Biden discusses Sweden's stalled NATO bid with PM

AFP , Wednesday 5 Jul 2023

President Joe Biden greets Prime Minister Ulf Kristersson at the White House on Wednesday to discuss Sweden's stalled bid to join NATO and Western support for Ukraine ahead of the military alliance's summit next week.

Joe Biden and Ulf Kristersson
US President Joe Biden hosted Prime Minister Ulf Kristersson at the White House on Wednesday, July 5, 2023 to discuss Sweden s stalled bid to join NATO. AP


The Oval Office meeting kicks off a string of diplomatic events for Biden centered on NATO. He leaves Sunday for one-day trip to close ally Britain, then attends the annual NATO summit in Vilnius and finishes up with a stop in the alliance's newest member Finland.

Finland and Sweden both dropped their official neutrality to request NATO entry in response to Russia's 2022 invasion of neighboring Ukraine.

Biden sees the bloc's expansion and its mammoth efforts to arm and support Ukraine's forces as a strategic defeat for Moscow, and his own biggest diplomatic achievement.

But expansion of NATO requires unanimous ratification from the existing 31 members. Unlike Finland, which won quick approval from the world's most powerful defensive alliance, Sweden's entry remains held up by two members, Turkey and Hungary.

Biden and Kristersson will reiterate "their view that Sweden should join NATO as soon as possible," the White House said in a statement.

"I am delighted that President Biden is inviting us to a meeting next week, before the NATO summit in Vilnius the following week," Kristersson said in a statement. "The focus of the visit will be on Sweden's NATO accession."

In addition to discussing efforts to bolster Ukraine during its difficult counteroffensive to oust Russian troops occupying swaths of the east and south of the country, the two leaders will also talk about transatlantic coordination on China, climate change and emerging technologies.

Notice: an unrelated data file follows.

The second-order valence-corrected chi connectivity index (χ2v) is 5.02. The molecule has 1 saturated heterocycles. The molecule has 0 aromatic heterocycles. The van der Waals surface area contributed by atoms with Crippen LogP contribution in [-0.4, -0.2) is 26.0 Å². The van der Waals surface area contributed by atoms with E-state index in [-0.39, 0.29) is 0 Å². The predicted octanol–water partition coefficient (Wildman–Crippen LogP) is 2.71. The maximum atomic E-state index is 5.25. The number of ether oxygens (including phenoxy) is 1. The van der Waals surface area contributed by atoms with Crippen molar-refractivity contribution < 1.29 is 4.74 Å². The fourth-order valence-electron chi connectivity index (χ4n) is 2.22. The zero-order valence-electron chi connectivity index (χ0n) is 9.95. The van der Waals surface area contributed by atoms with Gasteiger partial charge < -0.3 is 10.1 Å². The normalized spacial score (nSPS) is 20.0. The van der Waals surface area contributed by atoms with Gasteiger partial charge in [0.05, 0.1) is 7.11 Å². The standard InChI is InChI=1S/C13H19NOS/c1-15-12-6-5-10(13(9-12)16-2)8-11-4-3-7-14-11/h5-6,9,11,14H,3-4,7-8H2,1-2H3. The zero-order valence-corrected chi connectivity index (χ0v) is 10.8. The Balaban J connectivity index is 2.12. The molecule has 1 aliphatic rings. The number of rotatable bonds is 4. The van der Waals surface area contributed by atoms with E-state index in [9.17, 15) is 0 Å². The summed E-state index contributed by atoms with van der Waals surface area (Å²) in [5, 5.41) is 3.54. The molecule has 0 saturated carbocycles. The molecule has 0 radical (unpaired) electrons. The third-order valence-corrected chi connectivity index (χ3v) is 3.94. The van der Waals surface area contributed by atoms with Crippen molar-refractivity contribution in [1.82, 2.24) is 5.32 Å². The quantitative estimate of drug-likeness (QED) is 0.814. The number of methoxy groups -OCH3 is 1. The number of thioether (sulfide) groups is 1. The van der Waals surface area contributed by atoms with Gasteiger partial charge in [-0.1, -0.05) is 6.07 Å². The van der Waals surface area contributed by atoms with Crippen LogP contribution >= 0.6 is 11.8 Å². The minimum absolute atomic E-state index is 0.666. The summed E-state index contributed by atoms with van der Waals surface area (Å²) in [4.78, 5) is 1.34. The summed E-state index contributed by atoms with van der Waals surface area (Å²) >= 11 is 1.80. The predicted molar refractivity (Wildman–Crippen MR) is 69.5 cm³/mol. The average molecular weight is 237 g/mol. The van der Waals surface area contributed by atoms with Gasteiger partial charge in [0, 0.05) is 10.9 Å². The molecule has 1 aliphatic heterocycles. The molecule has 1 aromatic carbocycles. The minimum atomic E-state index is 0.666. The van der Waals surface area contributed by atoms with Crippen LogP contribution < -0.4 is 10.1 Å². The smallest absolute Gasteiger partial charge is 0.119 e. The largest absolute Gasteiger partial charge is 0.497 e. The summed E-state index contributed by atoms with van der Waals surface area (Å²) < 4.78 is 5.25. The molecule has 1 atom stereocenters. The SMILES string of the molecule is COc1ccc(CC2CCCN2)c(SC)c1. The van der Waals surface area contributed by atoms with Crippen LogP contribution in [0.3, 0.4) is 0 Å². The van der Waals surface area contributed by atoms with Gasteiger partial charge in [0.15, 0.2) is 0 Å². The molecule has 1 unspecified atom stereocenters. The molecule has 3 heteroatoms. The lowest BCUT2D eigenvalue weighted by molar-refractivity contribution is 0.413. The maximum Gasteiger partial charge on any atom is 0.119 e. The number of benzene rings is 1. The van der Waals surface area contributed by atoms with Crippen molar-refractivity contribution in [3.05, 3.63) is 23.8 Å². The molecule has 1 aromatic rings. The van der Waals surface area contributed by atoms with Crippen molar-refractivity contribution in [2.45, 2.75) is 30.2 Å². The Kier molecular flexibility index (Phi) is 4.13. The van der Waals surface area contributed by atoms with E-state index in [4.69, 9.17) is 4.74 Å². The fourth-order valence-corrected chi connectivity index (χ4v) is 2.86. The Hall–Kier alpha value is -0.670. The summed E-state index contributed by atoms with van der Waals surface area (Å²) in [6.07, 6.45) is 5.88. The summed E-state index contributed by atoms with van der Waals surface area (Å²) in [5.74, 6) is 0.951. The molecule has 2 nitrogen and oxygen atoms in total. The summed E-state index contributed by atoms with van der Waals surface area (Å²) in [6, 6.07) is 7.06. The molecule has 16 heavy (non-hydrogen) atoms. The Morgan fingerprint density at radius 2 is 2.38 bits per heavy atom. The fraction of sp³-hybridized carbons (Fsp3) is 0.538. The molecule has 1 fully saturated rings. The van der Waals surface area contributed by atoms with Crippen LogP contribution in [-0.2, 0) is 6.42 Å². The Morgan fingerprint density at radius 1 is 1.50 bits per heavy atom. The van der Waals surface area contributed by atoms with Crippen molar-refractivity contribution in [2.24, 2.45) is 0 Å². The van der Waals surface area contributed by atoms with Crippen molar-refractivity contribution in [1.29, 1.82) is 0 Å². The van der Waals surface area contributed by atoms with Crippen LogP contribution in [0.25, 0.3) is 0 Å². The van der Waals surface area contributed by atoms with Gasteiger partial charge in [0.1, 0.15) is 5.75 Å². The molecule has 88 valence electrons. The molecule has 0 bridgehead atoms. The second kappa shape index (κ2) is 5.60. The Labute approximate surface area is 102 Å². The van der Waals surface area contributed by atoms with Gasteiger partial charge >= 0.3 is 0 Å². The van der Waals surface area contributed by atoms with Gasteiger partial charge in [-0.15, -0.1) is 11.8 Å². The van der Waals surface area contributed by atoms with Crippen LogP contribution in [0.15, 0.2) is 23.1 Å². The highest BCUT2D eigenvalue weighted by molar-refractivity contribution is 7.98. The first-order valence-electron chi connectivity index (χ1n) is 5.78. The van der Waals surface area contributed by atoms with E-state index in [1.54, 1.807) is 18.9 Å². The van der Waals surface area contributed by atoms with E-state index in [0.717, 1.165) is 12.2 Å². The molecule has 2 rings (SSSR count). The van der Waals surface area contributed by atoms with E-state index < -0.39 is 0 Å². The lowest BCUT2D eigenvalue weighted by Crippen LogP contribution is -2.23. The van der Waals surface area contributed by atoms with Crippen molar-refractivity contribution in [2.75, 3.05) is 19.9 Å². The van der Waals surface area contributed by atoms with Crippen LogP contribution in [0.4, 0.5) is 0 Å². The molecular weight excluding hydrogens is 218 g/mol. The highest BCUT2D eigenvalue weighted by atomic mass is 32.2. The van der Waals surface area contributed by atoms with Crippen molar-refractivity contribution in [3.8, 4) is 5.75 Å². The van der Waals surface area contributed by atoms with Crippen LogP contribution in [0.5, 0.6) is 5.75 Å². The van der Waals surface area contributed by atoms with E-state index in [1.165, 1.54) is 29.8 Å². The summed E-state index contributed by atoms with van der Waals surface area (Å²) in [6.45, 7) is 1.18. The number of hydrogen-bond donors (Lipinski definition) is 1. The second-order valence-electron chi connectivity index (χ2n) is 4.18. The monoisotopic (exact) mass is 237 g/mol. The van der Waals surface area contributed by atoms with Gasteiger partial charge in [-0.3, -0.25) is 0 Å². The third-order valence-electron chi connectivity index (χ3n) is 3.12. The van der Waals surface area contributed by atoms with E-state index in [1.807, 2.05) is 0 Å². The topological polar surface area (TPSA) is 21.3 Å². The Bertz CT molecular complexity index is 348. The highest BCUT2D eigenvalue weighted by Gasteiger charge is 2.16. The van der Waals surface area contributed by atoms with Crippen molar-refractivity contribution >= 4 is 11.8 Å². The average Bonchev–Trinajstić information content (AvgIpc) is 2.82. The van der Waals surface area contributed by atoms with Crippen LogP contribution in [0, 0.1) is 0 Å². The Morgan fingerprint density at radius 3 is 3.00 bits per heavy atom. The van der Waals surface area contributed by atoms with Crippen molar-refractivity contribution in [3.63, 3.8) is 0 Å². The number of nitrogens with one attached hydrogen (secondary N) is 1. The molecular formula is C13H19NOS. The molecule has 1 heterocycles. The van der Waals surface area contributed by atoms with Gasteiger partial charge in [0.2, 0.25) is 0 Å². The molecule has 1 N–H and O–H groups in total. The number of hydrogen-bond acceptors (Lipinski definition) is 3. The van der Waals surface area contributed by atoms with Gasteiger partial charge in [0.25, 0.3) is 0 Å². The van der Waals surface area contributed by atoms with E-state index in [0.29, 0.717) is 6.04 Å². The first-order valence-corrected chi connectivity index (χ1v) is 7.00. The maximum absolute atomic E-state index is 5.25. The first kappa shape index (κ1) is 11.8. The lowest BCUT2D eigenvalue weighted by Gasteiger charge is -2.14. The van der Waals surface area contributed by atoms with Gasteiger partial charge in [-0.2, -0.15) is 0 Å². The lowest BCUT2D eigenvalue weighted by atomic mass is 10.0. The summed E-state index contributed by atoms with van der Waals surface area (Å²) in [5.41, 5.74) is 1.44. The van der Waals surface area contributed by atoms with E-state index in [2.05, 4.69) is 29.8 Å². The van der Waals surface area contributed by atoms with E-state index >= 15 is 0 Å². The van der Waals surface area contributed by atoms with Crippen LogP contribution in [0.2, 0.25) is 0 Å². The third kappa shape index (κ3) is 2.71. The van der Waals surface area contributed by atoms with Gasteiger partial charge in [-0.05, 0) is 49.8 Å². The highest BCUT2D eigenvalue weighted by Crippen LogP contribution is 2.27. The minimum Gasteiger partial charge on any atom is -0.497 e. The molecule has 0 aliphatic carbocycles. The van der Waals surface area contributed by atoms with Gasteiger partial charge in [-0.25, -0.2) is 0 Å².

Turkey Refuses 'Pressure' 

Western officials had hoped to formally welcome Sweden into the bloc by the NATO summit next Tuesday.

Turkish President Recep Tayyip Erdogan, however, has frustrated Western leaders by linking approval for Sweden to demands that Stockholm crack down on members of opposition Kurdish movements, such as the Kurdistan Workers' Party PKK, which Turkey says is a terrorist group.

Sweden says it met those demands, but another flashpoint has emerged over a protest outside a Stockholm mosque where an Iraqi man set fire to pages from the Koran.

On Tuesday, Turkish Foreign Minister Hakan Fidan rejected making the NATO summit a deadline, saying "we never approve of the use of time pressure as a method."

Hungary has indicated that it will follow Turkey's lead in the dispute.

Hungarian Foreign Minister Peter Szijjarto said Tuesday he had been holding regular consultations with Fidan about Sweden.

Top diplomats from Turkey and Sweden will meet on Thursday at NATO headquarters in Brussels.

The diplomatic activity comes as Ukraine is in the early phases of a long-promised push to try and liberate territories occupied by Russia.

The Biden administration is hoping that success in that offensive will buoy public opinion ahead of the 2024 presidential election, where generous US aid to Ukraine may become a contentious issue.

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